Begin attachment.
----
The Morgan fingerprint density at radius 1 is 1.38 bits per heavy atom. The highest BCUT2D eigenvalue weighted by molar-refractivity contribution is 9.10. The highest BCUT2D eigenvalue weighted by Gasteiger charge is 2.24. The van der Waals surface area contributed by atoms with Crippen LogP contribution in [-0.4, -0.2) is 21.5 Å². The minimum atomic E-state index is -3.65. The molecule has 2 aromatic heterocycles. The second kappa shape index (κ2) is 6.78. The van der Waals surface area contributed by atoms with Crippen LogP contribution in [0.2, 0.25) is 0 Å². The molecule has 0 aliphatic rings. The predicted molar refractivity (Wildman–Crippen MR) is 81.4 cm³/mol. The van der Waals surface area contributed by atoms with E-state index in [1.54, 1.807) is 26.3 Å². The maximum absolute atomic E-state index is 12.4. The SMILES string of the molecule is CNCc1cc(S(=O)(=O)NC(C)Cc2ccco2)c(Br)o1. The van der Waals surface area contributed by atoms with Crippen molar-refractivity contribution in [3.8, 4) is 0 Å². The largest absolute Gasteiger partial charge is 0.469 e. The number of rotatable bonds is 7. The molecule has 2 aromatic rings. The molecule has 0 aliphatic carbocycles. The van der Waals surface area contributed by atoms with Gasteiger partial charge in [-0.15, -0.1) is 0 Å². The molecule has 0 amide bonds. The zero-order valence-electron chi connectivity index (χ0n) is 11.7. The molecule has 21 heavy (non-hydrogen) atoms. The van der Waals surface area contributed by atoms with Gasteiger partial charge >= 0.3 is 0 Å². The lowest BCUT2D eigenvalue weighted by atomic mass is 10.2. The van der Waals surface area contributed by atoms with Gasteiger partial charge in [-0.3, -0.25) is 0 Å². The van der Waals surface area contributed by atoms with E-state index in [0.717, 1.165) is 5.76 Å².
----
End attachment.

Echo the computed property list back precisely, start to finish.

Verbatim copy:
The Morgan fingerprint density at radius 1 is 1.38 bits per heavy atom. The highest BCUT2D eigenvalue weighted by molar-refractivity contribution is 9.10. The highest BCUT2D eigenvalue weighted by Gasteiger charge is 2.24. The van der Waals surface area contributed by atoms with Crippen LogP contribution in [-0.4, -0.2) is 21.5 Å². The minimum atomic E-state index is -3.65. The molecule has 2 aromatic heterocycles. The second kappa shape index (κ2) is 6.78. The van der Waals surface area contributed by atoms with Crippen LogP contribution in [0.2, 0.25) is 0 Å². The molecule has 0 aliphatic rings. The predicted molar refractivity (Wildman–Crippen MR) is 81.4 cm³/mol. The van der Waals surface area contributed by atoms with E-state index in [1.54, 1.807) is 26.3 Å². The maximum absolute atomic E-state index is 12.4. The SMILES string of the molecule is CNCc1cc(S(=O)(=O)NC(C)Cc2ccco2)c(Br)o1. The van der Waals surface area contributed by atoms with Crippen molar-refractivity contribution in [3.8, 4) is 0 Å². The largest absolute Gasteiger partial charge is 0.469 e. The number of rotatable bonds is 7. The molecule has 2 aromatic rings. The molecule has 0 aliphatic carbocycles. The van der Waals surface area contributed by atoms with Gasteiger partial charge in [-0.15, -0.1) is 0 Å². The molecule has 0 amide bonds. The zero-order valence-electron chi connectivity index (χ0n) is 11.7. The molecule has 21 heavy (non-hydrogen) atoms. The van der Waals surface area contributed by atoms with Gasteiger partial charge >= 0.3 is 0 Å². The lowest BCUT2D eigenvalue weighted by atomic mass is 10.2. The van der Waals surface area contributed by atoms with Gasteiger partial charge in [-0.3, -0.25) is 0 Å². The van der Waals surface area contributed by atoms with E-state index in [0.717, 1.165) is 5.76 Å².